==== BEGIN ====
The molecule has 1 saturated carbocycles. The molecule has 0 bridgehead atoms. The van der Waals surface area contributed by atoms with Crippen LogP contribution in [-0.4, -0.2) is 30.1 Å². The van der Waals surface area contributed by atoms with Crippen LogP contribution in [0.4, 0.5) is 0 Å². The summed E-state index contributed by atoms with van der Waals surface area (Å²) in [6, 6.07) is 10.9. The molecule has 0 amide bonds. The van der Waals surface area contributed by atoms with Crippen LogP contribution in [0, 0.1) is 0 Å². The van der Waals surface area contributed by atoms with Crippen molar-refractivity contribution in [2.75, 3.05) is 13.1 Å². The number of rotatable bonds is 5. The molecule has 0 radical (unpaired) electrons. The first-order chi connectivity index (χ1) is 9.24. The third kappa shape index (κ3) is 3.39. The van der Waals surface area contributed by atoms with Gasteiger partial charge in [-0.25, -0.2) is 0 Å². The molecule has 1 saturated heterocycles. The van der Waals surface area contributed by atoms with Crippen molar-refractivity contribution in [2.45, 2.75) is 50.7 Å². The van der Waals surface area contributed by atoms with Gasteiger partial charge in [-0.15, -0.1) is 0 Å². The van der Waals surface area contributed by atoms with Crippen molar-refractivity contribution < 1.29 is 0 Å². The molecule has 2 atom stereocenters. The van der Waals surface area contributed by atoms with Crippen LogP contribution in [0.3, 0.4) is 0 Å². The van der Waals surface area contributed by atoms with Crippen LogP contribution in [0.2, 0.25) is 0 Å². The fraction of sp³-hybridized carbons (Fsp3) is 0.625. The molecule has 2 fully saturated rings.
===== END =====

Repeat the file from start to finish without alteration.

The molecule has 1 saturated carbocycles. The molecule has 0 bridgehead atoms. The van der Waals surface area contributed by atoms with Crippen LogP contribution in [-0.4, -0.2) is 30.1 Å². The van der Waals surface area contributed by atoms with Crippen LogP contribution in [0.4, 0.5) is 0 Å². The summed E-state index contributed by atoms with van der Waals surface area (Å²) in [6, 6.07) is 10.9. The molecule has 0 amide bonds. The van der Waals surface area contributed by atoms with Crippen LogP contribution in [0, 0.1) is 0 Å². The van der Waals surface area contributed by atoms with Crippen molar-refractivity contribution in [2.75, 3.05) is 13.1 Å². The number of rotatable bonds is 5. The molecule has 0 radical (unpaired) electrons. The first-order chi connectivity index (χ1) is 9.24. The third kappa shape index (κ3) is 3.39. The van der Waals surface area contributed by atoms with Gasteiger partial charge in [-0.25, -0.2) is 0 Å². The molecule has 1 saturated heterocycles. The van der Waals surface area contributed by atoms with Crippen molar-refractivity contribution in [2.45, 2.75) is 50.7 Å². The van der Waals surface area contributed by atoms with Gasteiger partial charge in [-0.15, -0.1) is 0 Å². The van der Waals surface area contributed by atoms with Crippen molar-refractivity contribution < 1.29 is 0 Å². The molecule has 2 atom stereocenters. The van der Waals surface area contributed by atoms with Crippen LogP contribution in [0.3, 0.4) is 0 Å². The van der Waals surface area contributed by atoms with Crippen LogP contribution in [0.2, 0.25) is 0 Å². The fraction of sp³-hybridized carbons (Fsp3) is 0.625. The molecule has 2 fully saturated rings.